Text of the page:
Most of us know about smartphone manufacturers through the phones we use and the commercials they air. We know that Apple and Samsung are on top and that other manufacturers have great discount phones.
But few of us have any idea what goes on behind the scenes. Until now. A new report from the International Data Corporation reveals the big shake-ups that have happened in the smartphone market: Smartphone giants fell, underdogs rose to the top and by 2013, some of your favorite smartphone manufacturers may be gone from the market forever.
The news is the worst for Nokia. For a while there, it looked like its commitment to the Windows Phone OS might pay off. But this last quarter saw it drop out of the top five phone retailers in the world where it has enjoyed a place since 2004.
It’s sad really. Nokia’s been known for durable, innovative phones for decades. But the real story is the kooky decision making that got them to the bottom in the first place.
And it gets worse. Jolla — a company made up of the employees Nokia pushed to the side to help speed their trip to the bottom — may have developed a new OS that will deliver the final death blow that puts them out of business forever.
But in the meantime, the vacuum of Nokia’s downfall has left room for other ancient smartphone companies to rush in and claim their customers. And the most surprising of those upstarts was Research in Motion (RIM): the makers of the BlackBerry.
These guys managed to clock in at number 3 in the Top 5 smartphone clique with 4.3% of the global market share. It’s not much, but it’s pretty impressive considering that BB10 and the BlackBerry Aristo aren’t scheduled to come out until 2013.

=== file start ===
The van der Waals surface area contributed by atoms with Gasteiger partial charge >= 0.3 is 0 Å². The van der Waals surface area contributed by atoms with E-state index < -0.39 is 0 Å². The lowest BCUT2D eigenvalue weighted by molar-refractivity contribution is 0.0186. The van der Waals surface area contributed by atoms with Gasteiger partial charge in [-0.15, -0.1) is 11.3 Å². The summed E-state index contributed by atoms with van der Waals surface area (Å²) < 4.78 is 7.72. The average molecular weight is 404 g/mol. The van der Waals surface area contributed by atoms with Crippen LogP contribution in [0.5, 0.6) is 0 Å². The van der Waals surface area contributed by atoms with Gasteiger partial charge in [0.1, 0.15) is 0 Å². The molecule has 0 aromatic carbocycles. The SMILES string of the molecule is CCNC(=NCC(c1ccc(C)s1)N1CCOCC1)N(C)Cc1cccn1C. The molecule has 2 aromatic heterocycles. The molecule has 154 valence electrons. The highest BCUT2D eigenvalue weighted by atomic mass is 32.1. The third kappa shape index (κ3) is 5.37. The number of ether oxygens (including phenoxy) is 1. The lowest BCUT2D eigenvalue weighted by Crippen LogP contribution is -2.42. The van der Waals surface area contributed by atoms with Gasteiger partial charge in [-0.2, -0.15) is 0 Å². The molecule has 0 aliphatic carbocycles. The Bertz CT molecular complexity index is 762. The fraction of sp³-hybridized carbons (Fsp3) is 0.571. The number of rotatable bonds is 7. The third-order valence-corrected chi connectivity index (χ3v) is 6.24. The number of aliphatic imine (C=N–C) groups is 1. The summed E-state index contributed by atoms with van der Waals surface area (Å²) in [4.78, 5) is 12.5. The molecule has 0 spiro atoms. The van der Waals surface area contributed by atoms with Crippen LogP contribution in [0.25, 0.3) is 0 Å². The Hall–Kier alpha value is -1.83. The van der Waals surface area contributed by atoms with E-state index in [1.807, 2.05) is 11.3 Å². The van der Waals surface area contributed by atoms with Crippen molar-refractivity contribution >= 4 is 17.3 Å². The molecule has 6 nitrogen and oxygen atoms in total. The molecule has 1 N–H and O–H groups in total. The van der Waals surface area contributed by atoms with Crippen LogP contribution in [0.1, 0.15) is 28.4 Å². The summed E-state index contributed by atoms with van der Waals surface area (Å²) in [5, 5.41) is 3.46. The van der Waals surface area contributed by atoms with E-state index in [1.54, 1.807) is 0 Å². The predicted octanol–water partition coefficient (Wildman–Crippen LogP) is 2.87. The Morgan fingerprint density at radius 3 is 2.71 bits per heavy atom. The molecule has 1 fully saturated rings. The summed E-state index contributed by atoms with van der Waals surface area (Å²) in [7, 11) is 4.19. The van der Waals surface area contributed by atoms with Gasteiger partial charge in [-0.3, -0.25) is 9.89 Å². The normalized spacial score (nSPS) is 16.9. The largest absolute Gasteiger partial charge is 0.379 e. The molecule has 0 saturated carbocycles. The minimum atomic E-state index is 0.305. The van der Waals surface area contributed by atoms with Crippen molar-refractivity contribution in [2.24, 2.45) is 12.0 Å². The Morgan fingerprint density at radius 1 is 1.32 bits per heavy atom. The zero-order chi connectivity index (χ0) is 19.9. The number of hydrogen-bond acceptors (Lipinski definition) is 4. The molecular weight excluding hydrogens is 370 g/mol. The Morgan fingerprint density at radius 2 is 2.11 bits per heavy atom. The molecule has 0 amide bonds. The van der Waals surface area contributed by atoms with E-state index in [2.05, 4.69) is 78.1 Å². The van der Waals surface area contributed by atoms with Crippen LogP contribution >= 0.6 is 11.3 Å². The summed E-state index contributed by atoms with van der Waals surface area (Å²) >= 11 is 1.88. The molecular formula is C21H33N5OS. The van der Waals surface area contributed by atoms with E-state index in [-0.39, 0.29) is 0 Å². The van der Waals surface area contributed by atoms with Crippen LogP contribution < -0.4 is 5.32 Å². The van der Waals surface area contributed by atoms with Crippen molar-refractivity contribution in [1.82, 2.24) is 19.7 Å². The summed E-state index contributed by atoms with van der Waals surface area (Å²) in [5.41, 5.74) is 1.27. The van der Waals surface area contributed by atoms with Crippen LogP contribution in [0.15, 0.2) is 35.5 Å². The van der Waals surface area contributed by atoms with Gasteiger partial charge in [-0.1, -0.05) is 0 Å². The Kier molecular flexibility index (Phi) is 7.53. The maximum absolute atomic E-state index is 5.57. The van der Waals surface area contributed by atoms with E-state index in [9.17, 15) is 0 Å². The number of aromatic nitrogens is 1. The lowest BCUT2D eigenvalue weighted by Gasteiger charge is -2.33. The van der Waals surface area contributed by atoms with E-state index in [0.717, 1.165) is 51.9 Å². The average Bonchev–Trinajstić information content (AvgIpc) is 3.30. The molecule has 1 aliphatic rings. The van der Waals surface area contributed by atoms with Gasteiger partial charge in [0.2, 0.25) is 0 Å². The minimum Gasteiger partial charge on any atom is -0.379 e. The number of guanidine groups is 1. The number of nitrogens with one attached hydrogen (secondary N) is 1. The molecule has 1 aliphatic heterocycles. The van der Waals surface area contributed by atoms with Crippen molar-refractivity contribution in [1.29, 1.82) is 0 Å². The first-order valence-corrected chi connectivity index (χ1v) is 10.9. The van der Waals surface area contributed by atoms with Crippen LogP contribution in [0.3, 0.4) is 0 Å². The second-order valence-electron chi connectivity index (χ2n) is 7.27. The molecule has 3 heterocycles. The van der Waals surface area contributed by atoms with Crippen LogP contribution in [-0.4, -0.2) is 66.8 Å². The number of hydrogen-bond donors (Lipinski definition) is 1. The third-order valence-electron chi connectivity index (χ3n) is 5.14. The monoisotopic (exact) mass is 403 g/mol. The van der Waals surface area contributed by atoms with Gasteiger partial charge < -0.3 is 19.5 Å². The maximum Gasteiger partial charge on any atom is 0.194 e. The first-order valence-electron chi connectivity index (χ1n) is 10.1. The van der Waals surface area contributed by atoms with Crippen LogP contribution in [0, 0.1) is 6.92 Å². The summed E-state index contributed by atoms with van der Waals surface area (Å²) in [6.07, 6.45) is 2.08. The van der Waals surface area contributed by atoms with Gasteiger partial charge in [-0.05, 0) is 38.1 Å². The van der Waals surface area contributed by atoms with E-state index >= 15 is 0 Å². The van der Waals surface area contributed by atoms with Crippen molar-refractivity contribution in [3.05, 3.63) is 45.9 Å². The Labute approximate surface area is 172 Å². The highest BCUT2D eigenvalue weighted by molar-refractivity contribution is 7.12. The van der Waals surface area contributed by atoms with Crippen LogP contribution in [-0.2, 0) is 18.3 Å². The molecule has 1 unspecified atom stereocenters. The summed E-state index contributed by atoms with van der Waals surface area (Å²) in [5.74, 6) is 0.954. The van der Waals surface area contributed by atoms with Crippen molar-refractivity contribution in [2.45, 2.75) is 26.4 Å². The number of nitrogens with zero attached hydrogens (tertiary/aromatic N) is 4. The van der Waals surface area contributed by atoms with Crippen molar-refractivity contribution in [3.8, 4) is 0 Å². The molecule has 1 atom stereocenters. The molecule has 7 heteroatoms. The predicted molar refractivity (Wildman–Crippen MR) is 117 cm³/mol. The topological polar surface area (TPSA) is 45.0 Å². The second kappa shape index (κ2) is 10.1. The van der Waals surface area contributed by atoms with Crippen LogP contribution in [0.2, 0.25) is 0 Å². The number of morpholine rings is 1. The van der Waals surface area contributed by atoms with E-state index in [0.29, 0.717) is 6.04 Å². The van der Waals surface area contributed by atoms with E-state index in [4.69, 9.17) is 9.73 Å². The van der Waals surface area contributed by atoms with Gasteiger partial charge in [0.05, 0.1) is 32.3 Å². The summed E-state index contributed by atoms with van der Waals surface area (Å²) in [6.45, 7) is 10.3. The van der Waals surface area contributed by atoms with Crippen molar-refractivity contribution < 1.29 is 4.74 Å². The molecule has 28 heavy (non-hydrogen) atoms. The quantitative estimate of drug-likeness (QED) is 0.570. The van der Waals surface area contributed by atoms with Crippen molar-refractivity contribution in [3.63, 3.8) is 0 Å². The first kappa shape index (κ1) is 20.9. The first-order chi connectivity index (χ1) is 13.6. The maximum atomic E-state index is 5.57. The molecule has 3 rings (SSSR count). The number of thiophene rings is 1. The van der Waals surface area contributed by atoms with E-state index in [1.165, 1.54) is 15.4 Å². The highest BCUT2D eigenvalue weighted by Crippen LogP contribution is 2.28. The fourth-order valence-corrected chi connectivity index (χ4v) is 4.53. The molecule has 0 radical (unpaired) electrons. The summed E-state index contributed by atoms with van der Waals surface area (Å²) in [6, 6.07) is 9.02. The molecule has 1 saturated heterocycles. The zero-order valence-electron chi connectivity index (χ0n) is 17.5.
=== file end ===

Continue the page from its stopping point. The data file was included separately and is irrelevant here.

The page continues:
But they may not be able to stay there for long. Withholding BB10 until 2013 means missing out on the big holiday shopping surge which will make or break many smartphone companies for the next year.
But BlackBerry has always been good at being a dark horse. And they may be putting all of their eggs in the business basket which doesn’t buy according to the season. Its 80 million international users still rely on BlackBerry for business use. And if BB10 is all its promising to be, BlackBerry’s corporate clientele may come through for them in the end.
And in an announcement that was news to no one, Samsung is still the number one smartphone vendor worldwide. And they continue to climb over Apple. To date, they’re selling twice as many phones as Cupertino at 31.3% of the total market share. The gap is so wide now that I can’t imagine what Apple can do to close it.
Apple struggled in the third quarter with only 15% of the market share. The iPhone 5 released in the last week and that may have contributed to their low numbers.
But post-premier sales may not skyrocket thanks to shake-ups in Apple’s corporate offices, the failure of Apple Maps and Samsung’s aggressive ad campaign. But there’s hope. In the fourth quarter, Apple will have had a chance to fix maps and redeem itself in the holiday quarter where anything can happen.
The world of smartphones is tumultuous. While we’re buying phones, execs are cutting throats and margins. And now that Apple is down for the count, it’s anyone’s game.
And the lengths smartphone manufacturers are willing to go to all mean good news for us. As the manufacturers fight, they’re pushed to make the innovations that will make 2013’s phones something that we can barely wait to see.